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Keeping Up With The Dr. Joneses

| December 27, 2018
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You know Dr. Jones. They live down the street in that beautiful, 10,000 square foot house, with three kids, all in private schools, seven cars, more expensive toys than you can count, a live-in nanny and housekeeper, multiple vacation homes, and a seemingly endless supply of financial resources.

And here you are – a physician making multiple hundreds of thousands of dollars annually, but still trying to figure out how the heck Dr. Jones got there.

Years ago, we met a dual physician couple we didn’t end up working with professionally. We may have helped a great deal if our values lined up, but they were so focused on the appearance of their money and status that everything else – even their family’s financial freedom, was ancillary. This couple had both been practicing specialized medicine clinically for almost 10 years at the time of our first meeting and were earning almost $700k combined annually. But they were functionally broke.

There is nothing wrong with wanting nice things, but you start to bang your head against the wall a little when you have to explain…more than once…why funding your children’s 529s are more important than buying a boat. And then watching them buy a boat anyways.

It’s not always so obvious when we make poor financial decisions though. There are many high-income earners still living hand to mouth and we see it more often than we’d like among physicians who have unique challenges – late entrance to earning, hefty student loan debt, high tax rates, and many insurance expenses, plus the intrinsic pressure of “keeping up” with wealthy colleagues, neighbors, and friends.

This couple fell into the “keeping up” trap, and early in their careers too. Not to be harsh, but after ten years of practicing and an annual income of almost three-quarters of a million dollars, they should have easily been able to afford both a reasonable boat and contributions to their children’s 529s.

I spoke with them more recently and learned some sad news. Their children, who are now in high school, have no college education funds, their retirement assets total only around $200k after nearly 20 years of contributing, and they can barely afford their mortgage and monthly insurance premiums.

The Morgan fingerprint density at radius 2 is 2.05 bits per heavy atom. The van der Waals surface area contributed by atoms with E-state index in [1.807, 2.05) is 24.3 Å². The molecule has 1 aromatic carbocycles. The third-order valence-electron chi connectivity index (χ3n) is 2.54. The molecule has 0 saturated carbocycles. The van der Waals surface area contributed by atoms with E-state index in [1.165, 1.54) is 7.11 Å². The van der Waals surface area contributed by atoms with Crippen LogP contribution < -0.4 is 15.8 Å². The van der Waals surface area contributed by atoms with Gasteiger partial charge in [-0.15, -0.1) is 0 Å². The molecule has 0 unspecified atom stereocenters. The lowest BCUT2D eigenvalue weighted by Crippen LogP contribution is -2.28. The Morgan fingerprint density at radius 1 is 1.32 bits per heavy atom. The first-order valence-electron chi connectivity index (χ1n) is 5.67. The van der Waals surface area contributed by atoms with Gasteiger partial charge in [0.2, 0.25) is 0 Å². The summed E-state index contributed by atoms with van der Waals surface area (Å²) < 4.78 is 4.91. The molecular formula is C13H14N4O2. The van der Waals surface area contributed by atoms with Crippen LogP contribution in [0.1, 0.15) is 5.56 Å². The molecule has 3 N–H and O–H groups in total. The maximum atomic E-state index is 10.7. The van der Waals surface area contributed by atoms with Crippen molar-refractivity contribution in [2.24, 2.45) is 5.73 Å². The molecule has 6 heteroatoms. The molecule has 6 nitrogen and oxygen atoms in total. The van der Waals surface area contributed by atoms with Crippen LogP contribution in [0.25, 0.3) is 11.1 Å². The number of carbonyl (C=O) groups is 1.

How did this happen?! Simple – this couple continued to live up to their means each time their income increased, without thinking about the big picture. Consumption took over and suffice it to say, they’ll likely be working well into their 70s to continue to fund their expanding lifestyle and lack of savings.

This is clearly an extreme example of overspending and lackluster financial values, but it’s deceptively easy to fall into consumption habits that can sweep you and financial security away. That’s why our national credit card debt is $927 billion dollars1.

So how can you become Dr. Jones instead of just appearing to keep up? Better yet, how do you achieve financial independence and wealth without worry? Here’s some simple advice to think about early in your medical career.

  • As a general rule of thumb, pay down your student loans as quickly as possible. They’re huge monthly payments that really drain your ability to save now and later.
  • Get rid of that consumer debt! Same as above – if you’re carrying credit card debt or auto loan debt, take care of that quickly too and save yourself the monthly payment and interest.
  • Don’t scale up your lifestyle after residency (or during residency). There’s finally a real paycheck coming. And the promise of a much higher income is just a short time away. But you’re already used to living a modest lifestyle through school – so keep it up! Not only will you position yourself to pay down debts and free yourself from excessive monthly bills, but you’re building the foundation of your lifelong financial attitudes and habits.
  • Start saving for retirement. Like now. Compound interest is a magical thing over a couple decades, and as a physician, you’ve already got a late start to the saving game. Aim for at least 15% of your earnings initially, but the real target should be 20% of your income or more. (if tax-deferred options are available through your employer, like a 401(k) – contribute!)
  • Don’t buy a house yet. There are probably options available to help you purchase a home using vehicles like a physician mortgage loan, but your home is your largest monthly expense and your mortgage will have a big impact on your monthly cash-flow. Consider setting some money aside periodically for a down payment instead while you get comfortable with growing expenses and lay your financial foundation. You’ll also have time to determine career plans for the next few years and make the wisest decisions about your location and living arrangements.
  • Remember Uncle Sam. Your (future) gross salary sounds awesome, but you’re probably paying as much as 40% in taxes. Just because you make twice as much as your neighbor – doesn’t mean you take home twice as much (or should spend twice as much…).

Here’s the big lesson. Making smart financial decisions isn’t always glamorous. And sometimes, you’ll have to tell yourself no – to a vacation, a new car, that expensive watch, maybe even to the approval of colleagues. But the potential reward is financial freedom like Dr. Jones! With diligence, your sacrifices out of residency and early in your career can pay handsome dividends for years down the line.

1. https://www.nerdwallet.com/blog/average-credit-card-debt-household/

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